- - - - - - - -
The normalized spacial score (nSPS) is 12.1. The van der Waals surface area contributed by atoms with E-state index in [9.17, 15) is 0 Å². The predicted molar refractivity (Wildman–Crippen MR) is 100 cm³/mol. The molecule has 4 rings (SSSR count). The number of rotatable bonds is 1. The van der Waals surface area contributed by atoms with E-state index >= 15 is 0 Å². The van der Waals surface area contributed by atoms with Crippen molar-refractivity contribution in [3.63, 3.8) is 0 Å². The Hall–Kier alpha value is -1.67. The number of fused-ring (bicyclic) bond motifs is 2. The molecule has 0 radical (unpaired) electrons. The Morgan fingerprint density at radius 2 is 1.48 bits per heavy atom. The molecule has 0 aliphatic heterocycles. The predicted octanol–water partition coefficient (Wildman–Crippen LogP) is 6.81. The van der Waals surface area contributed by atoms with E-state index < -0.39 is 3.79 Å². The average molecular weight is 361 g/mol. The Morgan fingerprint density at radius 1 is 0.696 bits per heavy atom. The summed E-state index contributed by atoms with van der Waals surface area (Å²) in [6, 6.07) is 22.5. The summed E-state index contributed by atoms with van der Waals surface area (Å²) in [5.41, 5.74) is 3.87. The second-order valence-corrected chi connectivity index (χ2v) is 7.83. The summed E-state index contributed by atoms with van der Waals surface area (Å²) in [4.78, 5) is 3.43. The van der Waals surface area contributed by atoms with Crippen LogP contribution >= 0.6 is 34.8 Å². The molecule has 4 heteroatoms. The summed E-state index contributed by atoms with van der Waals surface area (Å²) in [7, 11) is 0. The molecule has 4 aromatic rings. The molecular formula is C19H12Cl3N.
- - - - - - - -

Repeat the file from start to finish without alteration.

The normalized spacial score (nSPS) is 12.1. The van der Waals surface area contributed by atoms with E-state index in [9.17, 15) is 0 Å². The predicted molar refractivity (Wildman–Crippen MR) is 100 cm³/mol. The molecule has 4 rings (SSSR count). The number of rotatable bonds is 1. The van der Waals surface area contributed by atoms with E-state index >= 15 is 0 Å². The van der Waals surface area contributed by atoms with Crippen molar-refractivity contribution in [3.63, 3.8) is 0 Å². The Hall–Kier alpha value is -1.67. The number of fused-ring (bicyclic) bond motifs is 2. The molecule has 0 radical (unpaired) electrons. The Morgan fingerprint density at radius 2 is 1.48 bits per heavy atom. The molecule has 0 aliphatic heterocycles. The predicted octanol–water partition coefficient (Wildman–Crippen LogP) is 6.81. The van der Waals surface area contributed by atoms with E-state index < -0.39 is 3.79 Å². The average molecular weight is 361 g/mol. The Morgan fingerprint density at radius 1 is 0.696 bits per heavy atom. The summed E-state index contributed by atoms with van der Waals surface area (Å²) in [6, 6.07) is 22.5. The summed E-state index contributed by atoms with van der Waals surface area (Å²) in [5.41, 5.74) is 3.87. The second-order valence-corrected chi connectivity index (χ2v) is 7.83. The summed E-state index contributed by atoms with van der Waals surface area (Å²) in [4.78, 5) is 3.43. The van der Waals surface area contributed by atoms with Crippen LogP contribution >= 0.6 is 34.8 Å². The molecule has 4 heteroatoms. The summed E-state index contributed by atoms with van der Waals surface area (Å²) in [7, 11) is 0. The molecule has 4 aromatic rings. The molecular formula is C19H12Cl3N.